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Easy fig ‘pizza’ is fun food on the Fourth

Recipe: Fig, feta and prosciutto pita pizza can be grilled or baked

Pizza with cheese and figs
Here's the pizza, hot off the grill. (Photos: Debbie Arrington)

Figs need summer heat to ripen. When that summer heat comes in May or June (as it did this year), local figs are ready to pick in early July instead of August.

Right now, Mission figs are turning deep, rich purple. They’re at their peak of flavor when they come off the tree with barely a touch.

So, instead of waiting until Labor Day, we can enjoy ripe figs on the Fourth of July.

This easy recipe makes the most of ripe figs, combining other Mediterranean ingredients – pita bread, olive oil, prosciutto and feta – into fun food for the Fourth or anytime this summer.

Too hot to turn on the oven? This pita pizza works great on the grill, too. And the recipe can be easily multiplied to serve as many people as needed, either as an appetizer or main course – as long as you have enough figs!

Simple ingredients for a delicious summer pizza.

Fig, feta and prosciutto pita pizza Makes 1 serving


1 pita bread

1 teaspoon olive oil

2 ripe figs, peeled and sliced about ¼ inch thick

1 tablespoon chopped scallion

2 tablespoons prosciutto, chopped

2 tablespoons feta cheese


Preheat grill or oven to 400 degrees F.

Lightly brush one side of pita bread with olive oil. Assemble ingredients, placing (in order) fig slices, chopped onion, chopped prosciutto and feta cheese on top, evenly distributed over the pita bread.

Place pita pizza directly on rack of grill or oven. Grill or bake until feta is soft and prosciutto is heated through, about 8 to 10 minutes.

Serve immediately.

Note: To avoid over-cooking bottom of pita bread, grill over indirect heat.


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Dig In: Garden Checklist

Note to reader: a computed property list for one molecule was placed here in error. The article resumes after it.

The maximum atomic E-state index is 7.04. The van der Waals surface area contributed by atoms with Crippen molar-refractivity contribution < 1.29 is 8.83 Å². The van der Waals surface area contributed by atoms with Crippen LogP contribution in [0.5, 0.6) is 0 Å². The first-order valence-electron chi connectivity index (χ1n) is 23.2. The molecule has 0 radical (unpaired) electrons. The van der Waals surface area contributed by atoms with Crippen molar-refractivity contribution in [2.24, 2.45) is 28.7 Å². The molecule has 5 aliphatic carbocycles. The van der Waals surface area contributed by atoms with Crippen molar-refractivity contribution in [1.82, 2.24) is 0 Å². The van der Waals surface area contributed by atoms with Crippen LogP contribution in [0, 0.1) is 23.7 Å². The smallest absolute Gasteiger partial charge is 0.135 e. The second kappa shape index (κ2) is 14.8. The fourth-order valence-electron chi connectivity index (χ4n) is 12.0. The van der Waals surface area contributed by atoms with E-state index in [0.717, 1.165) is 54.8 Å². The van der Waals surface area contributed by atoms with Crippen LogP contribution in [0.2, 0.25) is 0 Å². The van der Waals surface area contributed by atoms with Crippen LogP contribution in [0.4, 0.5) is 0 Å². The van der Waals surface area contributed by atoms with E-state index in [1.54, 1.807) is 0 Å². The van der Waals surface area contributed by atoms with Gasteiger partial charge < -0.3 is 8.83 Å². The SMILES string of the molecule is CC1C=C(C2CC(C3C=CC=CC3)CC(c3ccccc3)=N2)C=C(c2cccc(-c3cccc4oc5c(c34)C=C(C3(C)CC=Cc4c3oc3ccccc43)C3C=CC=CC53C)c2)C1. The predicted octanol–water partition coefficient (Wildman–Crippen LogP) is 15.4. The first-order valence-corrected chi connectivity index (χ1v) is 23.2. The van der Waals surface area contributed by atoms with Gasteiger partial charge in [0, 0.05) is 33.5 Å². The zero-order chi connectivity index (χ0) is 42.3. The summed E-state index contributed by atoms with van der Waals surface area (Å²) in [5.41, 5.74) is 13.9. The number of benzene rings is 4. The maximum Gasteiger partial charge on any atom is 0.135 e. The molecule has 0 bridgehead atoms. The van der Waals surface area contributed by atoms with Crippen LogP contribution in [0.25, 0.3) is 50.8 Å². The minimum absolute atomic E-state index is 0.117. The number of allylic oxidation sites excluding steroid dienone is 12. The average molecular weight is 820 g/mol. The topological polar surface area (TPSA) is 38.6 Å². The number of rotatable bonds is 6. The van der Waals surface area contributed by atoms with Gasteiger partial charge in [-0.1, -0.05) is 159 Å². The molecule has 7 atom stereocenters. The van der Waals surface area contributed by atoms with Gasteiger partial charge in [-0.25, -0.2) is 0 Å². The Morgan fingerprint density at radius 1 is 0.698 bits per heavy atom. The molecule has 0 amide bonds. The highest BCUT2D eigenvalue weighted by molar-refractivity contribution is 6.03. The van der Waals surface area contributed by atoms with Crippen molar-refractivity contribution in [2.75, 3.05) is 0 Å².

For week of March 3:

* Celebrate the city flower! Catch the 100th Sacramento Camellia Show 3 to 6 p.m. Saturday, March 2, and 10 a.m to 5 p.m. Sunday, March 3, at the Scottish Rite Center, 6151 H St., Sacramento. Admission is free.

* Between showers, pick up fallen camellia blooms; that helps cut down on the spread of blossom blight that prematurely browns petals.

* Feed camellias after they bloom with fertilizer formulated for acid-loving plants.

* Camellias need little pruning. Remove dead wood and shape, if necessary.

* Tread lightly or not at all on wet ground; it compacts soil.

* Avoid digging in wet soil, too; wait until it clumps in your hand but doesn’t feel squishy.

* Note spots in your garden that stay wet after storms; improve drainage with the addition of organic matter such as compost.

* Keep an eye out for leaning trunks or ground disturbances around a tree’s base, a sign of shifting roots in the wet soil.

* Fertilize roses, annual flowers and berries as spring growth begins to appear.

* If aphids are attracted to new growth, knock them off with a strong spray of water or insecticidal soap. To make your own “bug soap,” use two tablespoons liquid soap – not detergent – to one quart water in a spray bottle. Shake it up before use. Among the liquid soaps that seem most effective are Dr. Bronner’s Pure-Castile Soaps; try the peppermint scent.

* Pull weeds now! Don’t let them get started. Take a hoe and whack them as soon as they sprout.

* Prune and fertilize spring-flowering shrubs after bloom.

* Cut back and fertilize perennial herbs to encourage new growth.

* Make plans for your summer garden. Once the soil is ready, start adding amendments such as compost.

* Indoors, start seeds for summer favorites such as tomatoes, peppers and squash as well as summer flowers.

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